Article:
1. If the type you're passing in is large and a value copy would be expensive, use a pointer for performance reasons.

  2. If you need to return something else, maybe a status code or success/failure indication, then you need to use the pointer so that you can leave room to return the value you need to return.

I personally think that outside of those situations, the second one (pass/return by value) is clearer and slightly more readable.

share|improve this answer

First is OK if functions is going to be inlined. Without inlining that's bit too much overhead to pass around pointers to ints. (On 64bit LP64 archs, int is 4 bytes, pointer is 8.)

Second ... function name SetBit() is going to cause some mild confusion. Name implies that function changes something while in fact it doesn't. As long as you are OK with the name, then it is performance-wise a better option.

E.g. Linux kernel uses for many similar things the pointer variant, since often memory location of the datum is important or required for portability. But they either make all such functions a preprocessor macro or mark with gcc's always_inline attribute. For user-land, plain application programming, I'd say the second should be preferred. Only pick a better name.

share|improve this answer

If the only pattern for using the function will be "variable = doSomething(variable);" and performance is not an issue, I would consider "doSomething(&variable);" to be more legible. The only time I would favor the former would be if the destination was sometimes something other than the source, or if performance were crucial and one's compiler could not efficiently handle the latter case (common on embedded systems).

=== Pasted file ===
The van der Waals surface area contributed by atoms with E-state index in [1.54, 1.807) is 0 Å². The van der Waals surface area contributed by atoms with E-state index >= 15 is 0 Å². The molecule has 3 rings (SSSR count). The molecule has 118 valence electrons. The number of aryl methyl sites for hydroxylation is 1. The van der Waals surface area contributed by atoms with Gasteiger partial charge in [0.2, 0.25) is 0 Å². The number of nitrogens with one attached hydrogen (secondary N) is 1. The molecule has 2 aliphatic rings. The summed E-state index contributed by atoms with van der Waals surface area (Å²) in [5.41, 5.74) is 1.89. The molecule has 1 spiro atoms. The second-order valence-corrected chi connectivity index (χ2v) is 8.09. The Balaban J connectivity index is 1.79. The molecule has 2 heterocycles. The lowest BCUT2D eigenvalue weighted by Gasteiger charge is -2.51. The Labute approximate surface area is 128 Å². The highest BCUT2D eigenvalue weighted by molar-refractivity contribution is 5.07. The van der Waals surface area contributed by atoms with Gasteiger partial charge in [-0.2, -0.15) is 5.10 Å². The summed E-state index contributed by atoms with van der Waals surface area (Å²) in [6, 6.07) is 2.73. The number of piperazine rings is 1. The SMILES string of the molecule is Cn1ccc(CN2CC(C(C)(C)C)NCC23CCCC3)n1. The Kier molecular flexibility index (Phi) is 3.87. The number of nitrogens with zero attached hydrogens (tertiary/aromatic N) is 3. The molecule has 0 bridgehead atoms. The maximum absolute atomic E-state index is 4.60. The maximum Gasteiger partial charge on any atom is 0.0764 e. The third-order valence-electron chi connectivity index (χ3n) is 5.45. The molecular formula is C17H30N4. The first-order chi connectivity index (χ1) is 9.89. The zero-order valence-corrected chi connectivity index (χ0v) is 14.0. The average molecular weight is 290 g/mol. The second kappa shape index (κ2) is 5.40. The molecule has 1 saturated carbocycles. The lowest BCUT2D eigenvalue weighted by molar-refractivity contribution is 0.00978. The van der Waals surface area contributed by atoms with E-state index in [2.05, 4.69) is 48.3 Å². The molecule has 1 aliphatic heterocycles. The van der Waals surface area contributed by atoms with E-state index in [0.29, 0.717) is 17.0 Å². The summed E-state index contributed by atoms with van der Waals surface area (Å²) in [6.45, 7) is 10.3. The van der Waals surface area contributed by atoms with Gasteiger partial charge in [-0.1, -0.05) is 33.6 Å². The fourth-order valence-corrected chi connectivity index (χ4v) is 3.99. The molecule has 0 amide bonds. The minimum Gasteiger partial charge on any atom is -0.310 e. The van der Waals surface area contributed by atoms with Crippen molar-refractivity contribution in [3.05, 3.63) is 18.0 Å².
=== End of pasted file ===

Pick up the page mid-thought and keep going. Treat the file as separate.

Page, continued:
It should be noted that the latter format allows something the former does not. In VB-style:

Sub OrBits(ByRef N as Integer, ByVal Bits as Integer)
  Dim OldValue as Integer
    OldValue = N
  Loop While Threading.Interlocked.CompareExchange(N, OldValue or Bits,  OldValue) <> OldValue
End Sub

The effect of this code will always be to OR the specified bits into N, even if something else changes N while the function is running. It is not possible to achieve such behavior with the read-and-return strategy.

share|improve this answer

Pass an int to save time dereferencing the pointer.

share|improve this answer
This function is going to be inlined by any reasonable compiler anyway -- I'd not worry about performance here. –  Billy ONeal Jun 30 '10 at 14:14
Especially in the embedded systems world, not all compilers will inline such things. Further, the <i>pattern</i> arises in many cases where the code is sufficiently complex that inlining it would be impractical. By my interpretation, the question was not about how he should set bits in a variable, but about which pattern of coding was better. –  supercat Jun 30 '10 at 17:47

Your Answer


By posting your answer, you agree to the privacy policy and terms of service.

Not the answer you're looking for? Browse other questions tagged or ask your own question.